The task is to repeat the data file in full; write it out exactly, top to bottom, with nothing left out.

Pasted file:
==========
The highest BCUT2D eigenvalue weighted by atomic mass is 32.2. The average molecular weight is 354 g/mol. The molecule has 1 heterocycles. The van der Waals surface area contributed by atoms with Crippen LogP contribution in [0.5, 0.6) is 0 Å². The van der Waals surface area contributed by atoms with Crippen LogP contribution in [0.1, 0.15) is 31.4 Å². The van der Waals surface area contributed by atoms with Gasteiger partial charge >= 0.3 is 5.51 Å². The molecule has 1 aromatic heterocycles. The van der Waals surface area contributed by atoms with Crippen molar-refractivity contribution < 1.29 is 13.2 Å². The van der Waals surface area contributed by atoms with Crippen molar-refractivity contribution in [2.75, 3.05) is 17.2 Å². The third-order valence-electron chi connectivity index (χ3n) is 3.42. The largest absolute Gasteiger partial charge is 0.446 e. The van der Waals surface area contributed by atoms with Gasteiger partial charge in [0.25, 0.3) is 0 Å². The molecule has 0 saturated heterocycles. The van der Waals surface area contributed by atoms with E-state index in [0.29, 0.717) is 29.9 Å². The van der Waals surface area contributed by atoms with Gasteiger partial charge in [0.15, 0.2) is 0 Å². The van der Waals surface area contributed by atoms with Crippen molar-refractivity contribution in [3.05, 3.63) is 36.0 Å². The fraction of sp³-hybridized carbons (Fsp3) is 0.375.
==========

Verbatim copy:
The highest BCUT2D eigenvalue weighted by atomic mass is 32.2. The average molecular weight is 354 g/mol. The molecule has 1 heterocycles. The van der Waals surface area contributed by atoms with Crippen LogP contribution in [0.5, 0.6) is 0 Å². The van der Waals surface area contributed by atoms with Crippen LogP contribution in [0.1, 0.15) is 31.4 Å². The van der Waals surface area contributed by atoms with Gasteiger partial charge >= 0.3 is 5.51 Å². The molecule has 1 aromatic heterocycles. The van der Waals surface area contributed by atoms with Crippen molar-refractivity contribution < 1.29 is 13.2 Å². The van der Waals surface area contributed by atoms with Crippen molar-refractivity contribution in [2.75, 3.05) is 17.2 Å². The third-order valence-electron chi connectivity index (χ3n) is 3.42. The largest absolute Gasteiger partial charge is 0.446 e. The van der Waals surface area contributed by atoms with Gasteiger partial charge in [0.25, 0.3) is 0 Å². The molecule has 0 saturated heterocycles. The van der Waals surface area contributed by atoms with E-state index in [0.29, 0.717) is 29.9 Å². The van der Waals surface area contributed by atoms with Gasteiger partial charge in [0.15, 0.2) is 0 Å². The van der Waals surface area contributed by atoms with Crippen molar-refractivity contribution in [3.05, 3.63) is 36.0 Å². The fraction of sp³-hybridized carbons (Fsp3) is 0.375.